Welcome to Pachinko Man! We have several web pages on and about vintage pachinko machines from Japan, This one is mainly information website on and about pachinko machines. Here is a little background history on the machines.
Pachinko has been played all over the Orient ever since 1947 when it was originally designed to be a diversionary or entertaining game for the Japanese. Since 1947, the game has taken on many different uses for play. A pachinko machine resembles a vertical pinball machine, but with no flippers and a large number of relatively small balls. The player fires a ball up into the machine, controlling only its initial speed. The ball then cascades down through a dense forest of pins, and in most cases, the ball falls to the bottom and is lost. However, if it instead goes into certain pockets, more balls are released as a jackpot. The object of the game is to capture as many balls as possible. These balls can then be exchanged for prizes.
Just after World War II, pachinko was played by many Japanese war refugees and the prizes were part of a subsidization program for them almost as a food stamp program subsidizes the needy. The bigger the winner, the more commodity goods one could get. This way, the Japanese pride was not tarnished by accepting charity. The Japanese society frowned upon accepting any form of charity. But by playing pachinko, they felt that they had been personally responsible for earning their own food. The players would take the balls and redeem them for either food items of coupons worth so much toward the purchase of food.
After Japan made her speedy recovery from the ravages of war, the game took on another characteristic for play. It was played much the same as games found on the American carnival midway. Pachinko was played just for fun and the most popular prizes were American cigarettes and other cherished imported items.
In the early 1960’s the Japanese pachinko parlors became much closer to true gambling casinos. The game was played not only for prizes, but for money. However, because of underground connections, the game was accused of being fixed. Many Japanese were losing their entire weekly paychecks by playing pachinko, whereas, before, they were winning enough to support themselves.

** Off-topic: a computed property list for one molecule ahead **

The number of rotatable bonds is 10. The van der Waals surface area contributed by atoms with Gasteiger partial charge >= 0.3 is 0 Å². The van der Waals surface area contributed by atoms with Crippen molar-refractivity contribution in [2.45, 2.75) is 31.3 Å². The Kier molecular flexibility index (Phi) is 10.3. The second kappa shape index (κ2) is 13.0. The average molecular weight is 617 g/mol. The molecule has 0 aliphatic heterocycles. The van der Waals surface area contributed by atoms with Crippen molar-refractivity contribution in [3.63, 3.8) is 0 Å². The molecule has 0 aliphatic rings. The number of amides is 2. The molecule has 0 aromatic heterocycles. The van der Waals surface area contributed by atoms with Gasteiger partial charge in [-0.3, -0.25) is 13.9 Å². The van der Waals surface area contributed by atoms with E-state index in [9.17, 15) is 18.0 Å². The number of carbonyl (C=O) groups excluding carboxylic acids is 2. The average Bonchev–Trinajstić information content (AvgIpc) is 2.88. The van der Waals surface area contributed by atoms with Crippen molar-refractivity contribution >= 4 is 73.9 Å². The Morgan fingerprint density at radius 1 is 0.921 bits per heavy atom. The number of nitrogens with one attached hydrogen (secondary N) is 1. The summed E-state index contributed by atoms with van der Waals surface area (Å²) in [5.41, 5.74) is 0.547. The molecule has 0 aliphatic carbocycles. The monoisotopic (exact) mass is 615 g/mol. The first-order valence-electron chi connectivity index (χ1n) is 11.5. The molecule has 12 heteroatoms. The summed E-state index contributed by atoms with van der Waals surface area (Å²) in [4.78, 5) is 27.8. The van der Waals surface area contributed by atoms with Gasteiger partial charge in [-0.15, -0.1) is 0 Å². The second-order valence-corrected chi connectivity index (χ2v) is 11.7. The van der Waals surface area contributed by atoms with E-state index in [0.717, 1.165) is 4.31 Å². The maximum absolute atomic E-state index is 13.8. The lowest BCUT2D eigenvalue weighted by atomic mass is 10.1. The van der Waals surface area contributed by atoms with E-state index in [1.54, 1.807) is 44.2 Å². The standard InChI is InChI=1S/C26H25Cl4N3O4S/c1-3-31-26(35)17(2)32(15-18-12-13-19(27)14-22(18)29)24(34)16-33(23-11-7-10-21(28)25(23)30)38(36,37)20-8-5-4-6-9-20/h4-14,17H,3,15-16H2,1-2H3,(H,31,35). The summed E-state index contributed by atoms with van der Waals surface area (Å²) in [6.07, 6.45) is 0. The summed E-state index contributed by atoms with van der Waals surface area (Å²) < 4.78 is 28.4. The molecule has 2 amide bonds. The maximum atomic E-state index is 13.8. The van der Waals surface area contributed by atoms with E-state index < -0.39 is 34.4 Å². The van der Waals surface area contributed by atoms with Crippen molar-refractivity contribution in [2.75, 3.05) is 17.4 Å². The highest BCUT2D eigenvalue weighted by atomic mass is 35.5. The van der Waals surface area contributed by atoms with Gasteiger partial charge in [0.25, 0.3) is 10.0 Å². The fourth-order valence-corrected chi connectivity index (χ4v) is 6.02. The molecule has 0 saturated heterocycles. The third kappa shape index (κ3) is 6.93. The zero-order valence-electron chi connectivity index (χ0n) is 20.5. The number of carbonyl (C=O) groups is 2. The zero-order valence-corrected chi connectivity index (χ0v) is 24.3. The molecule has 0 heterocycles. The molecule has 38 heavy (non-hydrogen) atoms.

In the late 1960’s the Japanese government stepped in and prohibited the pachinko parlors from paying off in money. This significantly reduced the undergrounds interest in the operation of pachinko parlors. This meant that the pachinko parlors reverted back to the way they had operated in the 1950’s. Today, the pachinko parlors are actually family entertainment centers with bright lights and lively colors. The whole family plays pachinko several hours a week. The parlors look very much the same as American bowling alley entertainment centers and penny arcades.
When Pachinko Parlors decommissioned the machines after about a year of use, they were sold cheap to make room for newer models. Servicemen and businessmen started to bring them back in the late 1940’s. There were hundreds of thousands of pachinko machines imported in the 1960’s and 1970’s, and sold by Sears, Montgomery Wards, Target Abroad, Woolworth, Pachinko Palace, Spiegel, Pachinko Imports, The Pachinko Factory, Sutra Import, Kmart, Meshulam's, Pier 1 imports, and others. The newer pachinko machines are still imported today and sold around the county and online. When home video games became popular, or when enough of the balls were lost making the game unplayable, the pachinko machines were put into storage and forgotten.
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If you are looking for parts or to get a pachinko machine restored goto Pachinkorestorations.com